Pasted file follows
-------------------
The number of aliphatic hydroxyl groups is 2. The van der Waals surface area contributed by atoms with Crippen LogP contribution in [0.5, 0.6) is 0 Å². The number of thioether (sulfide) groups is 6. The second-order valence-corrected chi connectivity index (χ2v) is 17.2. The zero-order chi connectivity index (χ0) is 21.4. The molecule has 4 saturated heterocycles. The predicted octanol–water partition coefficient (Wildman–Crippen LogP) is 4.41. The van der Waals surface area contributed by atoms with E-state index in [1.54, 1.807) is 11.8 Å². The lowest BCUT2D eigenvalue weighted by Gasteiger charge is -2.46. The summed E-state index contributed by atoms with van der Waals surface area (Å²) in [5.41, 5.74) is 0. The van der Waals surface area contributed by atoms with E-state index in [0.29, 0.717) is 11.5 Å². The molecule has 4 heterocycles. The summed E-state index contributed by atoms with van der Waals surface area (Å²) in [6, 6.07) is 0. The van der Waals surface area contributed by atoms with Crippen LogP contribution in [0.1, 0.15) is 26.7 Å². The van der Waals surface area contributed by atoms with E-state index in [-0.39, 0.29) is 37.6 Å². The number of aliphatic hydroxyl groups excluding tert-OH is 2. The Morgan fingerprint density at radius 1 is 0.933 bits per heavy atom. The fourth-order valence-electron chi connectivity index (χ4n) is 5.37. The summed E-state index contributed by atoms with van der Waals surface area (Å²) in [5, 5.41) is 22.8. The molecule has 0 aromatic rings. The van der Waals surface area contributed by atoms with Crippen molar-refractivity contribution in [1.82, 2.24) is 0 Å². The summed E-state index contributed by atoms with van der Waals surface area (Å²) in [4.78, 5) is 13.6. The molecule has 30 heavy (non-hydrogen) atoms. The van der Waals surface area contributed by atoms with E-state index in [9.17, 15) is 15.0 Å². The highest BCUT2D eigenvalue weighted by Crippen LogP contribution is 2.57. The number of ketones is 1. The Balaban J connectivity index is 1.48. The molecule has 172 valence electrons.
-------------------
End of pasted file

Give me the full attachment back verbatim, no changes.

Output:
The number of aliphatic hydroxyl groups is 2. The van der Waals surface area contributed by atoms with Crippen LogP contribution in [0.5, 0.6) is 0 Å². The number of thioether (sulfide) groups is 6. The second-order valence-corrected chi connectivity index (χ2v) is 17.2. The zero-order chi connectivity index (χ0) is 21.4. The molecule has 4 saturated heterocycles. The predicted octanol–water partition coefficient (Wildman–Crippen LogP) is 4.41. The van der Waals surface area contributed by atoms with E-state index in [1.54, 1.807) is 11.8 Å². The lowest BCUT2D eigenvalue weighted by Gasteiger charge is -2.46. The summed E-state index contributed by atoms with van der Waals surface area (Å²) in [5.41, 5.74) is 0. The van der Waals surface area contributed by atoms with E-state index in [0.29, 0.717) is 11.5 Å². The molecule has 4 heterocycles. The summed E-state index contributed by atoms with van der Waals surface area (Å²) in [6, 6.07) is 0. The van der Waals surface area contributed by atoms with Crippen LogP contribution in [0.1, 0.15) is 26.7 Å². The van der Waals surface area contributed by atoms with E-state index in [-0.39, 0.29) is 37.6 Å². The number of aliphatic hydroxyl groups excluding tert-OH is 2. The Morgan fingerprint density at radius 1 is 0.933 bits per heavy atom. The fourth-order valence-electron chi connectivity index (χ4n) is 5.37. The summed E-state index contributed by atoms with van der Waals surface area (Å²) in [5, 5.41) is 22.8. The molecule has 0 aromatic rings. The van der Waals surface area contributed by atoms with Crippen molar-refractivity contribution in [1.82, 2.24) is 0 Å². The summed E-state index contributed by atoms with van der Waals surface area (Å²) in [4.78, 5) is 13.6. The molecule has 30 heavy (non-hydrogen) atoms. The van der Waals surface area contributed by atoms with E-state index in [9.17, 15) is 15.0 Å². The highest BCUT2D eigenvalue weighted by Crippen LogP contribution is 2.57. The number of ketones is 1. The Balaban J connectivity index is 1.48. The molecule has 172 valence electrons.